The landscape of Tharparkar is marked by a number of shrines and temples where both lower and upper Hindu castes venerate satis in shared spaces.
The origin of the rite is shrouded in mystery but according to well-known Hindu classical myths Sati, the wife of Shiva, committed suicide when her father insulted Shiva. She threw herself into a sacrificial fire. Her name Sati, as many scholars believe, is a feminine form of the Sanskrit adjective sat meaning truth and the word ‘sati’ came to be applied specifically to the widow who immolated herself on her husband’s funeral pyre. The rite of Sati appears to have spread throughout India in the third century AD and became more prevalent and popular after the eighth century AD.
The custom of sati was banned by the British in 1829. Despite the ban on the rite, scattered incidents of widow-burning continued up to 1987. The last reported case was of an 18-year-old Roop Kanwar from Rajasthan, who cremated herself on the funeral pyre of her husband.
The practice of sati was also prevalent in Sindh – right from the Brahman dynasty in the seventh and eighth centuries to the creation of Pakistan in 1947. In Sindh the practice continued up to 1960 in Tharparkar. Before and after Partition, most of the Sati cases took place in Tharparkar. The last case from Tharparkar was of Gora Bai, who was a daughter of Konbho Charan of Mau village, which lies 5 km northeast of Nagarparkar town.
The custom of sati was common amongst the Rajputs. Later it was also adopted by non-Rajput castes including Charans, Bhats, Kolis and others which were associated with Rajputs. Many Rajput and other and non-Rajput castes have kulsatis and kuldevis. The term kulsati refers to a family Sati. Kulsati or family Sati also acquired the status of a satimata if her cult extends beyond her family to the village and the region. When she acquires the status of regional cult, she is called satimata. Many Sati shrines, temples and monuments have been erected to venerate satis.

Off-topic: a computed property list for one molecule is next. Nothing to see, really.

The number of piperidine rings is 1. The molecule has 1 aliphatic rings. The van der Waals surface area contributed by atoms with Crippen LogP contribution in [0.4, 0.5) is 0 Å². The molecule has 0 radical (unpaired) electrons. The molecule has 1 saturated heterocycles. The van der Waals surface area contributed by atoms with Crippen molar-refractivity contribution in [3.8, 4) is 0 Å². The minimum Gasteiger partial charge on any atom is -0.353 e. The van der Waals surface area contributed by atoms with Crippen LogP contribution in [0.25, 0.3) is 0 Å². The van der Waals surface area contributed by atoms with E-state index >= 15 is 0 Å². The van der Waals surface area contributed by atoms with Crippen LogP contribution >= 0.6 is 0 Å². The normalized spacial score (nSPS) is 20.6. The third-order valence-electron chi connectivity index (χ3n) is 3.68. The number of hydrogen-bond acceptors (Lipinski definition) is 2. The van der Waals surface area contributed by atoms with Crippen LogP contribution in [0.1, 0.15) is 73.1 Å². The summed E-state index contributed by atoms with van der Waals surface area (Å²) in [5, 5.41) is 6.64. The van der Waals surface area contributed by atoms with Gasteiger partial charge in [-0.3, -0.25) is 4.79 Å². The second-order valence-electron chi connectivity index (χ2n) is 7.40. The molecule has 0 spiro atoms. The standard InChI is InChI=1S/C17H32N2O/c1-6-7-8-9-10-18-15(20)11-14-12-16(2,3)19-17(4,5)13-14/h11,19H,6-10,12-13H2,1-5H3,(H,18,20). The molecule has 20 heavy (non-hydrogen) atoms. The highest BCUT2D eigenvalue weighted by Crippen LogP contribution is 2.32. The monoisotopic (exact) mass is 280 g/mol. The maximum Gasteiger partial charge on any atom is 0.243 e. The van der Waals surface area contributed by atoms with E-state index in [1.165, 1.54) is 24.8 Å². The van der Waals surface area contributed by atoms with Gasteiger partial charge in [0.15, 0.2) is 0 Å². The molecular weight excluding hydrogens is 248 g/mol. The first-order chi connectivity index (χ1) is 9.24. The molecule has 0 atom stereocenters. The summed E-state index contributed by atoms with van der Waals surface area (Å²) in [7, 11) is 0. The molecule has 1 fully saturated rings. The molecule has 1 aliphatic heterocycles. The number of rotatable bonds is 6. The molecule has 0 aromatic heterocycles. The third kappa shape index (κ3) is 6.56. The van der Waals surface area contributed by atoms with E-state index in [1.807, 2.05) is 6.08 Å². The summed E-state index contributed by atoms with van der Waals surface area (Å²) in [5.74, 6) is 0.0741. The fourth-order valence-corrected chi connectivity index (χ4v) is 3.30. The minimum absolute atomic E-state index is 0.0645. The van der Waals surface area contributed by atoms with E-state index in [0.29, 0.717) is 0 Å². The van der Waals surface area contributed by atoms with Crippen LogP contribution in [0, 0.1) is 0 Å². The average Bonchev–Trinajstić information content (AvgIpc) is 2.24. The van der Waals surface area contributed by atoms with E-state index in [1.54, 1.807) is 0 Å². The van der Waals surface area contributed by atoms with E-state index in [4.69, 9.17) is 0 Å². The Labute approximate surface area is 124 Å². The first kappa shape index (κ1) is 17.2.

They led the women to believe that ‘trial by fire’ was an act of truth (sat) and every woman proved her sati-hood (satitva) by showing no physical pain at the time of the ordeal
In most of the Hindu villages in Tharparkar, there are spaces commemorating Satis by building sati-thans (open platforms), sati-devri or dehro (small structures built of burnt bricks), sati-delhri (alcoves made of mud), madd (small domed alcove mud structures), sati oato (courtyards) and sati khambi (sati stones).
Some popular Sati shrines are located in Mithi, Islamkot, Chachro Diplo and Nagarparkar talukas of the Tharparkar district. Kasuma, a Kulsati of Dohat Rathores in Vejhiar, has acquired the status of a regional cult in Tharparkar. Two of her daughters, Phool Bai and Chanda Bai, also became satis. The memorial stone (khambi) of Phool Bai is located in old Mondarao village in Nagarparkar. Kasuma became sati with her son Harnath – who died on the battlefield. We are told that when his dead body was brought back to the village, the wife refused to immolate herself with the deceased husband – which was considered a bad omen. The practice of sati has been glorified by many communities of bards in Tharparkar over the centuries.
The idea is that a woman has to live with her husband in this world and the afterlife. If he dies, she has to die with him. The Charans, a bard community glorified sati and inculcated it so much that women preferred death over life and they were made to believe that after performing the rite they would acquire the status of devi (goddess). This, many of them did acquire in Rajasthan and Gujarat in India and Sindh in Pakistan. Through their folk poetry (chhands) the Charan poets equated the fire-bath (in which a woman immolated herself) to agnishnan. They led the women to believe that ‘trial by fire’ was an act of truth (sat) and every woman proved her sati-hood (satitva) by showing no physical pain at the time of the ordeal.